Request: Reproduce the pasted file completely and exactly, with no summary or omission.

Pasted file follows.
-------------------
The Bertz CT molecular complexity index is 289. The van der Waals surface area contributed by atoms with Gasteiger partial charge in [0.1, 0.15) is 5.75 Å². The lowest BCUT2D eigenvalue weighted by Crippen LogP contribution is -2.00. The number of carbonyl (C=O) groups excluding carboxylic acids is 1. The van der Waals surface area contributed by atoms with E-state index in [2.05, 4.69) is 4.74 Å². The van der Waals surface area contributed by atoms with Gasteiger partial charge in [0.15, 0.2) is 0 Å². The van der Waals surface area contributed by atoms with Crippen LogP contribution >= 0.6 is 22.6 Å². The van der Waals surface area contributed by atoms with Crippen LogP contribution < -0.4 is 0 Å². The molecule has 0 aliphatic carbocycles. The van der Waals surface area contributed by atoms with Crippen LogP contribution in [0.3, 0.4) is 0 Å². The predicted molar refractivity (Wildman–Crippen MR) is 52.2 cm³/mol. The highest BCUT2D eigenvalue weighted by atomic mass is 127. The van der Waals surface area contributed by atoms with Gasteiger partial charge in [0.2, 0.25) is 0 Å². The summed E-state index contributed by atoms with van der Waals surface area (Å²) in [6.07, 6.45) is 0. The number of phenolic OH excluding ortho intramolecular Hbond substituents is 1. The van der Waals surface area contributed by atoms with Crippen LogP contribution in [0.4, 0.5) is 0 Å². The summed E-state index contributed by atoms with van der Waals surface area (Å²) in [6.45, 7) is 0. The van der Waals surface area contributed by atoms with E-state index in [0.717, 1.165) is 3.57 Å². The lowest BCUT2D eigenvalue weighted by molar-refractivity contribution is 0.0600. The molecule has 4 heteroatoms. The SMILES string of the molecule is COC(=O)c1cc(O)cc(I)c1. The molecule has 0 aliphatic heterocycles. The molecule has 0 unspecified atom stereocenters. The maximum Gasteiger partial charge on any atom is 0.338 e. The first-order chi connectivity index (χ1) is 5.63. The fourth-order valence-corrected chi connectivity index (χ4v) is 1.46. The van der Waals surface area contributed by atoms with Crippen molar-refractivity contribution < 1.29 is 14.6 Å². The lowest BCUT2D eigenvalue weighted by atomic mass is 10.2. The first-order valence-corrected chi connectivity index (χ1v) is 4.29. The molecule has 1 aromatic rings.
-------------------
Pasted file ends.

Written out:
The Bertz CT molecular complexity index is 289. The van der Waals surface area contributed by atoms with Gasteiger partial charge in [0.1, 0.15) is 5.75 Å². The lowest BCUT2D eigenvalue weighted by Crippen LogP contribution is -2.00. The number of carbonyl (C=O) groups excluding carboxylic acids is 1. The van der Waals surface area contributed by atoms with E-state index in [2.05, 4.69) is 4.74 Å². The van der Waals surface area contributed by atoms with Gasteiger partial charge in [0.15, 0.2) is 0 Å². The van der Waals surface area contributed by atoms with Crippen LogP contribution >= 0.6 is 22.6 Å². The van der Waals surface area contributed by atoms with Crippen LogP contribution < -0.4 is 0 Å². The molecule has 0 aliphatic carbocycles. The van der Waals surface area contributed by atoms with Crippen LogP contribution in [0.3, 0.4) is 0 Å². The predicted molar refractivity (Wildman–Crippen MR) is 52.2 cm³/mol. The highest BCUT2D eigenvalue weighted by atomic mass is 127. The van der Waals surface area contributed by atoms with Gasteiger partial charge in [0.2, 0.25) is 0 Å². The summed E-state index contributed by atoms with van der Waals surface area (Å²) in [6.07, 6.45) is 0. The number of phenolic OH excluding ortho intramolecular Hbond substituents is 1. The van der Waals surface area contributed by atoms with Crippen LogP contribution in [0.4, 0.5) is 0 Å². The summed E-state index contributed by atoms with van der Waals surface area (Å²) in [6.45, 7) is 0. The van der Waals surface area contributed by atoms with E-state index in [0.717, 1.165) is 3.57 Å². The lowest BCUT2D eigenvalue weighted by molar-refractivity contribution is 0.0600. The molecule has 4 heteroatoms. The SMILES string of the molecule is COC(=O)c1cc(O)cc(I)c1. The molecule has 0 aliphatic heterocycles. The molecule has 0 unspecified atom stereocenters. The maximum Gasteiger partial charge on any atom is 0.338 e. The first-order chi connectivity index (χ1) is 5.63. The fourth-order valence-corrected chi connectivity index (χ4v) is 1.46. The van der Waals surface area contributed by atoms with Crippen molar-refractivity contribution < 1.29 is 14.6 Å². The lowest BCUT2D eigenvalue weighted by atomic mass is 10.2. The first-order valence-corrected chi connectivity index (χ1v) is 4.29. The molecule has 1 aromatic rings.